* Don’t add more than 3 oz of protein to your salad (2 if it is not lean protein). That’s a deck of cards of lean meat.

So, what’s a protein? That sounds obvious, but it’s not. Protein is meat, like steak, roasted or grilled chicken, or roasted duck or duck confit, but it also includes eggs, tuna – fresh or canned – and vegetarian items like grilled tofu, beans, and lentils. To a lesser extent, it includes cooked dry pasta, like orzo.

* Don’t use a high calorie salad dressing. That’s anything creamy. Use a vinaigrette, because you won’t be tempted to overdress your salad.

* No more than 1/2 oz of cheese, and if you’re really counting calories, avoid it altogether. If you use it, that’s only about half a domino of full-fat Cheddar-type, so you have to make it count with something flavorful like a strong blue cheese or Parmesan.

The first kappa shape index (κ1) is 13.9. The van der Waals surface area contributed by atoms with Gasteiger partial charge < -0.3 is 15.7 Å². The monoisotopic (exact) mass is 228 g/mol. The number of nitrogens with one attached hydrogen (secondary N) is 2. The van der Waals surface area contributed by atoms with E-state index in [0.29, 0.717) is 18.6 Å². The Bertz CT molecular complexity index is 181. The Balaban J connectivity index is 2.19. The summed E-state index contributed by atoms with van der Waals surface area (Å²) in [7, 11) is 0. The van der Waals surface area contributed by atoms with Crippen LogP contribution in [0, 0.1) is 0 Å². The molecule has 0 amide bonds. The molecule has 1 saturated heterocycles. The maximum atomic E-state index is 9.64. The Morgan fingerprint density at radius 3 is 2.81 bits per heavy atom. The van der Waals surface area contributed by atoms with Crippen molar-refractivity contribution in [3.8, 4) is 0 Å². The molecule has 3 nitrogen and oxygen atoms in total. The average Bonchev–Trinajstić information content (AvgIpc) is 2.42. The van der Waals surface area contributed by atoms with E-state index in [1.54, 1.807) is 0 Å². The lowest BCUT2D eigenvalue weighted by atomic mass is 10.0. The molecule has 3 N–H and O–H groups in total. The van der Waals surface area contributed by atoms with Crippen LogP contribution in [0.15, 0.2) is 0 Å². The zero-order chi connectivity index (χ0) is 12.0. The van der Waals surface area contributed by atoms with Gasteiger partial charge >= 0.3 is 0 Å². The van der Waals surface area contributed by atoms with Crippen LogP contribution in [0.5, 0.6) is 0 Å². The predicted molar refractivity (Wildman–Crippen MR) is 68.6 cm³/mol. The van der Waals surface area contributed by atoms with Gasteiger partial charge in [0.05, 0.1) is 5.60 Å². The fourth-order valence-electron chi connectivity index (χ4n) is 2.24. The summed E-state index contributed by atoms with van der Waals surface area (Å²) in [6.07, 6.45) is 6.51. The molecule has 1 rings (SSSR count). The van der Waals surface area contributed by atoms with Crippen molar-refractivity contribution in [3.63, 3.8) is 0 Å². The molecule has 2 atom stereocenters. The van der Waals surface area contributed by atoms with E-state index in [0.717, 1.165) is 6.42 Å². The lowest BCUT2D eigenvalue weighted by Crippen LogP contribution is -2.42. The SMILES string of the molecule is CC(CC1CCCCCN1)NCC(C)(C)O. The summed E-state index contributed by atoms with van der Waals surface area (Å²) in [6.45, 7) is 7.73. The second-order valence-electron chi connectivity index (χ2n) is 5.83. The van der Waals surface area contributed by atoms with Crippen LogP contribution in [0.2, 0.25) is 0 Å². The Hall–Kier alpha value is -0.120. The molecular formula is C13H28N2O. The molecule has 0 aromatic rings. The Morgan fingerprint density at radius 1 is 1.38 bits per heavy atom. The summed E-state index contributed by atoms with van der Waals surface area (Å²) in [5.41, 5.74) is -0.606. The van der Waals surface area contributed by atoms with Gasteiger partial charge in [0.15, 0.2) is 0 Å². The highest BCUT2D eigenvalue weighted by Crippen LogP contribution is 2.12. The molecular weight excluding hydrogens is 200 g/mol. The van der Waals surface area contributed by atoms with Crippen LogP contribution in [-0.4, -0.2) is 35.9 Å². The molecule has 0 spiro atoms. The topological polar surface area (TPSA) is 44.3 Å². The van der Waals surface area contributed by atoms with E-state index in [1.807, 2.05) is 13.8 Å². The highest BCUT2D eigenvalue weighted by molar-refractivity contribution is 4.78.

How do you build a meal-type salad? Ideally, you want to get some bitter, sweet, salty, pungent, and tart in each bite.

1. Bitter/refreshing: Arugula, watercress, frisee, cucumber

2. Sweet: Apple, pear, Asian pear, carrot, onion, fennel, roasted peppers, olive oil, nut oil

3. Salty: Walnut (also bitter), hazelnut, almond, Parmigiano-Reggiano cheese, Cheddar cheese

4. Pungent/savory: Blue cheese (also salty), mushrooms, onion (also sweet), meat, olives